The Spider. The Worm. The Microwave. Zeke. Buddha. Lambs. Daddy Rich. Bad Boys. These are the names that stick with us in Detroit. The Bad Boys-era Pistons changed the way the game was played. Outside of Detroit, they were hated, but here, they were adored. But it was a long road from the beginning, when Jack McCloskey drafted a reluctant Isiah Thomas in 1981 NBA draft, to the building of the Palace of Auburn Hills prior to the 1988-89 season, to the pinnacle 25 years ago this June, the defeat of the legendary Lakers in the NBA Finals. That dominating victory cemented the Bad Boys as one of the greatest teams to ever take the court in the history of the NBA. Over the next two weeks, Swami looks back at the rise, dominance, and fall of the Bad Boys, the team you either loved or hated.
In The Beginning, the Bad Boys Almost Never Existed
Isiah Thomas made it no secret that he did not want to follow his lifelong friend Mark Aguirre as the Number Two pick in the 1981 NBA draft. He did not want to go to Detroit. “I was trying to drop in the draft,” Thomas says, “I remember I was sitting with Jack McCloskey and every question he asked me I intentionally answered wrong.” Isiah wanted to play for his hometown team, the Chicago Bulls. Fortunately, McCloskey told Isiah “I don’t care what you do in this interview. If you’re there at number two, I’m drafting you.” Had McCloskey given up, had Isiah dropped to Chicago, the Bulls would have been a factor much sooner than 1990-91.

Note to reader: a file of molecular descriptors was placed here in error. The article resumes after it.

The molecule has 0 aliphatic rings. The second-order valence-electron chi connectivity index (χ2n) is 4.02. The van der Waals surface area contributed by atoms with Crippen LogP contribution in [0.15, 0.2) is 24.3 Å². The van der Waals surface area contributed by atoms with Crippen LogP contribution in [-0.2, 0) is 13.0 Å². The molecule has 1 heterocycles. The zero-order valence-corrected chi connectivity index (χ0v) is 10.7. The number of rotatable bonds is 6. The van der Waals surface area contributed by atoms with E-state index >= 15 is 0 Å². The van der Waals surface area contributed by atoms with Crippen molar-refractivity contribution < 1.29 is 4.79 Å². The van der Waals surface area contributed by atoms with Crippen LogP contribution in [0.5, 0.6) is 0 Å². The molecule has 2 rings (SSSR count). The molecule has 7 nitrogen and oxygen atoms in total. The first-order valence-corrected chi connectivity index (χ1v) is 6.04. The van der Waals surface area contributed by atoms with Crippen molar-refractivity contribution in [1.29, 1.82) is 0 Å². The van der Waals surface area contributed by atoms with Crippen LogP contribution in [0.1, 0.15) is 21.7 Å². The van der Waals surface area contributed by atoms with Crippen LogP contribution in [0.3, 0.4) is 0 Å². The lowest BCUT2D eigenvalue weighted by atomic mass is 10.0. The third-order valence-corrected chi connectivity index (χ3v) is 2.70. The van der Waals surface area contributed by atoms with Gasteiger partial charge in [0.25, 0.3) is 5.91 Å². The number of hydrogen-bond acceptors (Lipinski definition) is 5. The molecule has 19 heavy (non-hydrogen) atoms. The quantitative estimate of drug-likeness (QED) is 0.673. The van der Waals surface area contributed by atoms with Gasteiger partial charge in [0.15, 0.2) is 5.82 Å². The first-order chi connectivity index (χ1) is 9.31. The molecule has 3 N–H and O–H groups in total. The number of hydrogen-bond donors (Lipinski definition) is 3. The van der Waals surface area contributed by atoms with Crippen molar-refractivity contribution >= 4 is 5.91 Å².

In his first two games as a 19 year old rookie, Isiah scored 59 points, but the Pistons could not get going. Back then, the Pistons were bad, but not in a good way. Finally, Isiah had had enough. He walked into the locker room and laid into every teammate…as a ROOKIE. He made it clear; he was here to WIN.
Trader Jack Starts Making His Moves
Jack McCloskey was in the spotlight as the new GM of the Pistons when he drafted Isiah. He had never been upper management when Bill Davidson hired him. When he first arrived, he offered every player for Magic Johnson. Right from the start, he wanted to make the deals to bring the best to Detroit, the place that no one wanted to be. Late in 1981, he traded Greg Kelser to the Seattle Supersonics for Vinnie Johnson, who would become known as “The Microwave”.
In 1982, in Cleveland, he saw something in a tall center, whose Cavaliers were down by 20, yet played like it was a one-point game. Trader Jack, as McCloskey became to be known, went to work and traded for Bill Laimbeer, who became the intimidating force behind the team that was to be known as the Bad Boys. The two players, complete opposites in both their background and their size, shared one common key component – the desire to win. Laimbeer says “I drive off of fear of failure, he does too.” Both wanted to be the best, and expected the best from their teammates. If someone didn’t perform, they wanted them gone, and Trader Jack listened.